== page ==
Doing business contractually offers you and your company a good deal of security. That sense of security can quickly evaporate were you to know that a client in Cary can walk away from an agreement with you whenever it believes it is in their best interest to do so. 

This likely flies in the face of the assumption that you and most others have regarding contract law (that being that you must give a partner cause in order to terminate a contract early). Yet the principle of “termination for convenience” is very real, and one that you should be familiar with to know how to make the most of a scenario where a partner invokes it. 

Who can terminate contracts for convenience? 

Technically any company can terminate a contract for its convenience if afforded that right. According to the Congressional Research Service, that right is automatically afforded to government agencies. A private company can only terminate a contract for convenience if you agreed to give it that right when negotiating your contract.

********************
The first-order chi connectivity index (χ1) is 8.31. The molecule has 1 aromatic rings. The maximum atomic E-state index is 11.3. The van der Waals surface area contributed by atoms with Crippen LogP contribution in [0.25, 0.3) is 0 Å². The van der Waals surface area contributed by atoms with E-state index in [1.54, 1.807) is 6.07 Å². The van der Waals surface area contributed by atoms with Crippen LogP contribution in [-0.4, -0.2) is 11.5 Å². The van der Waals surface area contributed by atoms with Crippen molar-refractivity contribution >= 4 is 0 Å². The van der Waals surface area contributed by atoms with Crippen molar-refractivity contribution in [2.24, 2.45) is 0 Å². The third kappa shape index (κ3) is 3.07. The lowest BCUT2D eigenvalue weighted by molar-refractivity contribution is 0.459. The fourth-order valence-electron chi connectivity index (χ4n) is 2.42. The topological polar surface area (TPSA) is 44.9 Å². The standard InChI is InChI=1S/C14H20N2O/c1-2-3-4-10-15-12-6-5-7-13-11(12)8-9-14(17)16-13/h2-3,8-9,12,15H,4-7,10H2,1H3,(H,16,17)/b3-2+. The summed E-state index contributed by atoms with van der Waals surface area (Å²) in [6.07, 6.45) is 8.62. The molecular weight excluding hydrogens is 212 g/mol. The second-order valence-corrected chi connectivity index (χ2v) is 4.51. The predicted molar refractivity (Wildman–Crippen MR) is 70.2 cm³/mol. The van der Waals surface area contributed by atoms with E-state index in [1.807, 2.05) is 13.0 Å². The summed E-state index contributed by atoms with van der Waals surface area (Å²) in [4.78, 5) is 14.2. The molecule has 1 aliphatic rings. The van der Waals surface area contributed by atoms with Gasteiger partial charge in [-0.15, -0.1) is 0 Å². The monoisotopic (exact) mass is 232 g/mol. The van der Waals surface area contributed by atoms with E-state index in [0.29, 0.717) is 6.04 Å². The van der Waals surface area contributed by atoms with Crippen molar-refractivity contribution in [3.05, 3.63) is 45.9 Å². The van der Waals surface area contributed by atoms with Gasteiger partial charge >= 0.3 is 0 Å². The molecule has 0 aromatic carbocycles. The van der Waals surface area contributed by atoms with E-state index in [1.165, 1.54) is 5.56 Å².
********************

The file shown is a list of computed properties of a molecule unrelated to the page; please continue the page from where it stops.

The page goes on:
Come of the more common reasons a partner may cite when ending a contract for convenience may be: 

  • No longer needing the product or service your company provides 
  • Securing the ability to provide that same product or service in-house 
  • Your company refusing to renegotiate the contract’s terms 
  • A general breakdown in your business relationship 

What are you entitled to?  

When your partner ends your contract for its convenience, the most pressing question is what is your company entitled to? You can collect for any goods or services provided up to that point, as well as the expenses associated with having to prematurely end your business. If you can show that your now-former partner originally negotiated your agreement in bad faith, you may be able to pursue damages for breach of contract.